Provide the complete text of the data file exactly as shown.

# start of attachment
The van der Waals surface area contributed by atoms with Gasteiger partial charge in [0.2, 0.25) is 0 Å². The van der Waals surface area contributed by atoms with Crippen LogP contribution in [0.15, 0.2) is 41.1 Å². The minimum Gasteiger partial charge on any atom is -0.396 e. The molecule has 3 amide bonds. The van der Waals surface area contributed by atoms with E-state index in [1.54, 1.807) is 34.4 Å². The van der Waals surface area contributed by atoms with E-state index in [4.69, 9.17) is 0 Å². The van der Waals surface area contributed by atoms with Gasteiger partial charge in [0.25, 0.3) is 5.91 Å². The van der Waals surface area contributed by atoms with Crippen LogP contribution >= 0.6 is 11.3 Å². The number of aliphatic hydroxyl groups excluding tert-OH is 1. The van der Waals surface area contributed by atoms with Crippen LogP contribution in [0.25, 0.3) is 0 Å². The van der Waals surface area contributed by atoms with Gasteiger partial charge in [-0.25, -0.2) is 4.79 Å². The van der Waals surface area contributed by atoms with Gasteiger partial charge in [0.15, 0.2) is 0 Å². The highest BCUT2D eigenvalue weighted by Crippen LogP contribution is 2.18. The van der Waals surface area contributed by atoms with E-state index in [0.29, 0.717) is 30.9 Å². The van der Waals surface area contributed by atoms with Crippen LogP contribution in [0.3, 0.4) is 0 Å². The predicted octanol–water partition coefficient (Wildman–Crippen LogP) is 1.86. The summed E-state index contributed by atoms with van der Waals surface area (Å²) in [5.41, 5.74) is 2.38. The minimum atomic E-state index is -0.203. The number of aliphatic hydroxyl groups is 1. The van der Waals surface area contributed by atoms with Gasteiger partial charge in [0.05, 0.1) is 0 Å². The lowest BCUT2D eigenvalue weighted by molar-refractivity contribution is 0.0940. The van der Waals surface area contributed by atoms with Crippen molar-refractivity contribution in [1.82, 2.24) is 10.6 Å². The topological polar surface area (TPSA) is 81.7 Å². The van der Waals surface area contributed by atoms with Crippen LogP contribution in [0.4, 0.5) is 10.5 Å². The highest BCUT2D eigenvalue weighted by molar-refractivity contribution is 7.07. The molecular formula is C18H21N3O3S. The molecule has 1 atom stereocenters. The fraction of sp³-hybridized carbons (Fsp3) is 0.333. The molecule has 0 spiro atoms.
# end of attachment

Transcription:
The van der Waals surface area contributed by atoms with Gasteiger partial charge in [0.2, 0.25) is 0 Å². The van der Waals surface area contributed by atoms with Crippen LogP contribution in [0.15, 0.2) is 41.1 Å². The minimum Gasteiger partial charge on any atom is -0.396 e. The molecule has 3 amide bonds. The van der Waals surface area contributed by atoms with E-state index in [1.54, 1.807) is 34.4 Å². The van der Waals surface area contributed by atoms with E-state index in [4.69, 9.17) is 0 Å². The van der Waals surface area contributed by atoms with Gasteiger partial charge in [0.25, 0.3) is 5.91 Å². The van der Waals surface area contributed by atoms with Crippen LogP contribution >= 0.6 is 11.3 Å². The number of aliphatic hydroxyl groups excluding tert-OH is 1. The van der Waals surface area contributed by atoms with Crippen LogP contribution in [0.25, 0.3) is 0 Å². The van der Waals surface area contributed by atoms with Gasteiger partial charge in [-0.25, -0.2) is 4.79 Å². The van der Waals surface area contributed by atoms with Gasteiger partial charge in [0.15, 0.2) is 0 Å². The highest BCUT2D eigenvalue weighted by Crippen LogP contribution is 2.18. The van der Waals surface area contributed by atoms with E-state index in [0.29, 0.717) is 30.9 Å². The van der Waals surface area contributed by atoms with Crippen LogP contribution in [0.3, 0.4) is 0 Å². The predicted octanol–water partition coefficient (Wildman–Crippen LogP) is 1.86. The summed E-state index contributed by atoms with van der Waals surface area (Å²) in [5.41, 5.74) is 2.38. The minimum atomic E-state index is -0.203. The number of aliphatic hydroxyl groups is 1. The van der Waals surface area contributed by atoms with Gasteiger partial charge in [0.05, 0.1) is 0 Å². The lowest BCUT2D eigenvalue weighted by molar-refractivity contribution is 0.0940. The van der Waals surface area contributed by atoms with Crippen molar-refractivity contribution in [1.82, 2.24) is 10.6 Å². The topological polar surface area (TPSA) is 81.7 Å². The van der Waals surface area contributed by atoms with Crippen LogP contribution in [0.4, 0.5) is 10.5 Å². The highest BCUT2D eigenvalue weighted by molar-refractivity contribution is 7.07. The molecular formula is C18H21N3O3S. The molecule has 1 atom stereocenters. The fraction of sp³-hybridized carbons (Fsp3) is 0.333. The molecule has 0 spiro atoms.